Gardening Know-how as Currency –
Barter, Anyone?


by Susan
On a budget?  (A nice way of saying "cheap" or "underemployed" or, in my case, both.)  Then try bartering your gardening advice or labor for services you need.  My adventures in bartering started with my friend Dan, who’s a professional computer-guy.  In exchange for fixing my many tech problems he got not just my off-the-cuff suggestions for landscaping his new building but the collective advice of blog commenters, so he thinks he got a really good deal.  Then, following Elizabeth’s suggestion, I went to CraigsList to offer "gardening consultation for website consultation" and found a winner.  I ultimately hired him to set up my website and turn it back over to me, the technophobe, using a Dummies-friendly program to upload the content.Barter375

Then recently after I’d spent a morning helping my wonderful neighbor create a wildlife garden, she asked what she could barter in return and suggested cooking for me.  (It’s true I don’t cook, but I didn’t realize it it was so obvious.)  Her idea was that occasionally she’d cook up some extra for me when cooking for her family.  Sounds good, I said.  Then I got really ballsy.  "Um, some of my high school girlfriends are coming for lunch and I WAS going to do carry-out…." I hint.  "Great!" she exclaims, "I’ll cater!" 

And cater she did.  A full Tex-Mex meal to die for.  Recipes were demanded!  Imagine avocado soup, green pepper strada, apple crisp with vanilla ice cream, and a cool salad I can’t even describe.  Here are Margaret, Rick and Lucas delivering the feast just hours before my guests arrived.

For me, barter doesn’t just save money.  It takes me back to small-town life in the spirit of barn-raising and all that good stuff that real communities are so famous for.  (I grew up in a central Virginia town called Bon Air and yes, the air was good and so were the neighbors.)  And for self-styled but long-subdued subversives like myself, barter has the added appeal of screwing the taxman, so what’s not to love?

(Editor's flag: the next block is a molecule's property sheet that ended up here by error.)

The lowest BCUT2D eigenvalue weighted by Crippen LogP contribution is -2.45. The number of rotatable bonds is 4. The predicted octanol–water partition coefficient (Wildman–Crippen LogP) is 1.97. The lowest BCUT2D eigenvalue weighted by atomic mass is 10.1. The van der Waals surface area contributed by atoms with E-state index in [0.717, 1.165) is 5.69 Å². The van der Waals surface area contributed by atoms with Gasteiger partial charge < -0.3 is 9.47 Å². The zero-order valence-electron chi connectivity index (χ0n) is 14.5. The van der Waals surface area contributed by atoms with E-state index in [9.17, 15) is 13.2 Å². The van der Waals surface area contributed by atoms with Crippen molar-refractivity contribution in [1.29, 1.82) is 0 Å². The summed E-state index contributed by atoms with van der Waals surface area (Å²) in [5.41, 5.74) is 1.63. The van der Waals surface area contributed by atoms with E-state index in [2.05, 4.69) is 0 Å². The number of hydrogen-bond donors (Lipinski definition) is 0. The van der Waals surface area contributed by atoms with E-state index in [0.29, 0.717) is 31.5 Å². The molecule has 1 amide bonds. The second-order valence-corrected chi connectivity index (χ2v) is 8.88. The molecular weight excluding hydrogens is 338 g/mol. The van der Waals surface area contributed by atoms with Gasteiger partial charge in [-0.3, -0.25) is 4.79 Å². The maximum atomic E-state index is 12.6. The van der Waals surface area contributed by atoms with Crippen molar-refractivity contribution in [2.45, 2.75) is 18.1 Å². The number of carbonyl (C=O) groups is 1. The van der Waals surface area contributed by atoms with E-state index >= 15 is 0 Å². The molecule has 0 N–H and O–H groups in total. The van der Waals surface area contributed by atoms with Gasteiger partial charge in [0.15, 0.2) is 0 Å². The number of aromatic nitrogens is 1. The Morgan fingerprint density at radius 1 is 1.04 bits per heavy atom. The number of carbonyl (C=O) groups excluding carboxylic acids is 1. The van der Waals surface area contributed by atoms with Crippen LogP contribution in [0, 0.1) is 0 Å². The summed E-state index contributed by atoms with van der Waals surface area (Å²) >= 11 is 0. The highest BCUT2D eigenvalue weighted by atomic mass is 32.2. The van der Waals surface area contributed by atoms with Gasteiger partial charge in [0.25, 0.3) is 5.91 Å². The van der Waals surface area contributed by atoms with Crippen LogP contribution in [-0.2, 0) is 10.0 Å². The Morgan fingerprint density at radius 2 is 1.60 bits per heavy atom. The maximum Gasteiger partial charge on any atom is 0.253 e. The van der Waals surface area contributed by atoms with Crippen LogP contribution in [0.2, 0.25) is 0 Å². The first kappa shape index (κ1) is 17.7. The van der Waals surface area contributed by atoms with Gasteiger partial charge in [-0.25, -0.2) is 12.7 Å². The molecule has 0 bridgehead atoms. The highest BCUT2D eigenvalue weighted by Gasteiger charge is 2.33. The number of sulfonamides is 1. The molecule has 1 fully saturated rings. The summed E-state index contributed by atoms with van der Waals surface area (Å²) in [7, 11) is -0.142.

So, is bartering your gardening know-how working for anybody else?  Let’s hear it!  In my brazenness I once offered to barter for physical therapy treatments (and what middle-aged gardener doesn’t need a PT on retainer?) but she didn’t bite.  I’ll keep trying, though.


  1. A woman after my own heart! I’ve exchanged design time for physical therapy sessions, orthodontics, meals…so many things through the years. We do have a valuable knowledge base to offer others. I like your Craig’s List idea Susan.

  2. I’m cutting back out-of-control wild grape and old climbing roses for food, 1-3 hours per week.
    (And follow the link in there).

    I can’t help but think I’m getting the better deal.

    In addition to clean-up duties, I’m also sharing my spare bulbs, and her garden is a great place to utilize the plants I buy from the nursery’s 50% off section that are just too good to let go to waste; salvias, heliotrope, columbine.

  3. I was one of the lucky high school friends who enjoyed that delicious “bartered” lunch–totally yummy from start to finish! A garden tour and lunch–what more could I have asked for on a beautiful fall afternoon? Also, this was my first visit to Takoma Park–loved it! Thanks for a great time, Susan!

  4. I am a garden designer/landscaper and have bartered for regular massage therapy sessions, building materials, and carpentry work. I try to do this work in my ” off season” and it is a great deal for everyone.

  5. I tried to barter a discount on a window treatment from a neighbor who does custom orders, but she didn’t bite either. I will certainly try again with someone else sometime.

  6. I’m all about trading. I’m a freelance writer, so I work on brochures and other things in exchange for whatever I can get. This week I got parent/tot swimming lessons and a three month swim pass. I love the idea of trading gardening advice!

  7. Spouse makes wine, which he gives to friends and family. This weekend we got 2 pies from his aunt (pie baker extrodinaire). We have had home butchered meat, garden produce and fresh fruit (to make more wine). It is fun.

  8. I’ve been Bartering for a couple years now for small projects with the magazine – I went to Google and found some local Barter groups but they are ona whole level that I’m not quite ready for yet.
    When I finally broke down and got a tax acct this year Iwas informed that bartering IS income and must be accounted for to the IRS. So warning to all you happy barterers out there – keep careful records of the realtive costs of your exchanges.

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